Barbara's Heritage eBook

This eBook from the Gutenberg Project consists of approximately 235 pages of information about Barbara's Heritage.


    Each day the world is born anew
      For him who takes it rightly;
    Not fresher that which Adam knew,
    Not sweeter that whose moonlit dew
      Entranced Arcadia nightly.

    Rightly?  That’s simply:  ’tis to see
      Some substance casts these shadows
    Which we call Life and History,
    That aimless seem to chase and flee
      Like wind-gleams over meadows.

    Simply?  That’s nobly:  ’tis to know
      That God may still be met with,
    Nor groweth old, nor doth bestow
    These senses fine, this brain aglow,
      To grovel and forget with.

    —­James Russell Lowell.

Chapter I.

The Unexpected Happens.

    And foorth they passe with pleasure forward led.


[Illustration:  Barbara’s home.]

“O Barbara! do you think papa and mamma will let us go? Can they afford it?  Just to think of Italy, and sunshine, and olive trees, and cathedrals, and pictures!  Oh, it makes me wild!  Will you not ask them, dear Barbara?  You are braver than I, and can talk better about it all.  How can we bear to have them say ’no’—­to give up all the lovely thought of it, now that once we have dared to dream of its coming to us—­to you and me, Barbara?” and color flushed the usually pale cheek of the young girl, and her dark eyes glowed with feeling as she hugged tightly the arm of her sister.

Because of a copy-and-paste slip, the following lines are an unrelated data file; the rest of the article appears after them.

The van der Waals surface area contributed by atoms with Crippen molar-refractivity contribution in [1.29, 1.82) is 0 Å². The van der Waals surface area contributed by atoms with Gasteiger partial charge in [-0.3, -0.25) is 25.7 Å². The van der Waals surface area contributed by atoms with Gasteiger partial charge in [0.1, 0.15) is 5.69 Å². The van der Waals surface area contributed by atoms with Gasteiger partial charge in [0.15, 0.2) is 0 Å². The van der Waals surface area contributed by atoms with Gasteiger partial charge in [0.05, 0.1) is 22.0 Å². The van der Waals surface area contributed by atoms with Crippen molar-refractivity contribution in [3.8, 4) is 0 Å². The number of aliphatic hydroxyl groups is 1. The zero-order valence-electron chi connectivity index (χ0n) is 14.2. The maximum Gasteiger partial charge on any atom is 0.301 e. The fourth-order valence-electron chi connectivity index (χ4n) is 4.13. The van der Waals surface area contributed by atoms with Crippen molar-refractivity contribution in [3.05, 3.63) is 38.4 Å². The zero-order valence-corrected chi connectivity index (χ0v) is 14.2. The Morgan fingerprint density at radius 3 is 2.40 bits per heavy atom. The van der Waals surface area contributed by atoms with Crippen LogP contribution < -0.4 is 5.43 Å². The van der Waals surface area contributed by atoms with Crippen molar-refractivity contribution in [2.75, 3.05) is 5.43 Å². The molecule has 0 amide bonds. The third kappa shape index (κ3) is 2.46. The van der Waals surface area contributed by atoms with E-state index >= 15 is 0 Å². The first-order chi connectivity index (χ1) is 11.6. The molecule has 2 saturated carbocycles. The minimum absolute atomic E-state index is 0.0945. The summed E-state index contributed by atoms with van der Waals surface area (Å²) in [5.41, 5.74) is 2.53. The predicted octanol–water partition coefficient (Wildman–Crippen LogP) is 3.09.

Barbara and Bettina Burnett were walking through a pleasant street in one of the suburban towns of Boston after an afternoon spent with friends who were soon to sail for Italy.

It was a charming early September evening, and the sunset glow burned through the avenue of elm trees, beneath which the girls were passing, flooding the way with rare beauty.  But not one thought did they now give to that which, ordinarily, would have delighted them; for Mrs. Douglas had astonished them that afternoon by a pressing invitation to accompany herself, her son, and daughter on this journey.  For hours they had talked over the beautiful scheme, and were to present Mrs. Douglas’s request to their parents that very night.

Mrs. Douglas, a wealthy woman, had been a widow almost ever since the birth of her daughter, who was now a girl of fifteen.  Malcom, her son, was three or four years older.  An artist brother was living in Italy, and a few years previous to the beginning of our story, Mrs. Douglas and her children had spent some months there.  Now the brother was desirous that they should again go to him, especially since his sister was not strong, and it would be well for her to escape the inclemency of a New England winter.

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Barbara's Heritage from Project Gutenberg. Public domain.
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